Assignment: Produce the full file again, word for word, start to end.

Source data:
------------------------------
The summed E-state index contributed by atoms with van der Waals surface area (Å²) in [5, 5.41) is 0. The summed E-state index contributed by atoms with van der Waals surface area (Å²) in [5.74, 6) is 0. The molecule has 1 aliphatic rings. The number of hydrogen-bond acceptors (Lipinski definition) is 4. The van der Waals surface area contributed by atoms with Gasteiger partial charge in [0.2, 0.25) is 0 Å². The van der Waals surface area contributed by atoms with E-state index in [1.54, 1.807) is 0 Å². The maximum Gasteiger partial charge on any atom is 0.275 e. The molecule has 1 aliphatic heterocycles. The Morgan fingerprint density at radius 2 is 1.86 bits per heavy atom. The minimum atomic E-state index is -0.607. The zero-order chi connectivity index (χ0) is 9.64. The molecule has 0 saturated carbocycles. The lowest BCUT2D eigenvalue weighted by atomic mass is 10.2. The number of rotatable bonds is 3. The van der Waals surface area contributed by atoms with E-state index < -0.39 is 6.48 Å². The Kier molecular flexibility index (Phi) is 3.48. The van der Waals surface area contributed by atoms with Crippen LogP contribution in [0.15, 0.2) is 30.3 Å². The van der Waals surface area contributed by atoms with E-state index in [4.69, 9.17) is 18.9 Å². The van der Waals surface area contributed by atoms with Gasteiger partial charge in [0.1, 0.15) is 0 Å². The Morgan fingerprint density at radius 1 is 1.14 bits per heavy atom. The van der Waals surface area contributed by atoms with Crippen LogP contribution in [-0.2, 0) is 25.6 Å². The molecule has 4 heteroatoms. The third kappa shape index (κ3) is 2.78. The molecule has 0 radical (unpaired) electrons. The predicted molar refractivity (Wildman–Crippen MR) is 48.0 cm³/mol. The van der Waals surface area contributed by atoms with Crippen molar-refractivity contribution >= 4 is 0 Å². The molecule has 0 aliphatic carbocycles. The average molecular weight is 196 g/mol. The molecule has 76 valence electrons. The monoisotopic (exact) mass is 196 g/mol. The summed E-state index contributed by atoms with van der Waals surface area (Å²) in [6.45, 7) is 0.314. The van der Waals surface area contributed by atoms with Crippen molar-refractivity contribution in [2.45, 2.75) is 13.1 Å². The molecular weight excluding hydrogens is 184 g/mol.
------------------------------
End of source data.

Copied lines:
The summed E-state index contributed by atoms with van der Waals surface area (Å²) in [5, 5.41) is 0. The summed E-state index contributed by atoms with van der Waals surface area (Å²) in [5.74, 6) is 0. The molecule has 1 aliphatic rings. The number of hydrogen-bond acceptors (Lipinski definition) is 4. The van der Waals surface area contributed by atoms with Gasteiger partial charge in [0.2, 0.25) is 0 Å². The van der Waals surface area contributed by atoms with E-state index in [1.54, 1.807) is 0 Å². The maximum Gasteiger partial charge on any atom is 0.275 e. The molecule has 1 aliphatic heterocycles. The Morgan fingerprint density at radius 2 is 1.86 bits per heavy atom. The minimum atomic E-state index is -0.607. The zero-order chi connectivity index (χ0) is 9.64. The molecule has 0 saturated carbocycles. The lowest BCUT2D eigenvalue weighted by atomic mass is 10.2. The number of rotatable bonds is 3. The van der Waals surface area contributed by atoms with E-state index < -0.39 is 6.48 Å². The Kier molecular flexibility index (Phi) is 3.48. The van der Waals surface area contributed by atoms with Crippen LogP contribution in [0.15, 0.2) is 30.3 Å². The van der Waals surface area contributed by atoms with E-state index in [4.69, 9.17) is 18.9 Å². The van der Waals surface area contributed by atoms with Gasteiger partial charge in [0.1, 0.15) is 0 Å². The Morgan fingerprint density at radius 1 is 1.14 bits per heavy atom. The van der Waals surface area contributed by atoms with Crippen LogP contribution in [-0.2, 0) is 25.6 Å². The molecule has 4 heteroatoms. The third kappa shape index (κ3) is 2.78. The molecule has 0 radical (unpaired) electrons. The predicted molar refractivity (Wildman–Crippen MR) is 48.0 cm³/mol. The van der Waals surface area contributed by atoms with Crippen molar-refractivity contribution >= 4 is 0 Å². The molecule has 0 aliphatic carbocycles. The average molecular weight is 196 g/mol. The molecule has 76 valence electrons. The monoisotopic (exact) mass is 196 g/mol. The summed E-state index contributed by atoms with van der Waals surface area (Å²) in [6.45, 7) is 0.314. The van der Waals surface area contributed by atoms with Crippen molar-refractivity contribution in [2.45, 2.75) is 13.1 Å². The molecular weight excluding hydrogens is 184 g/mol.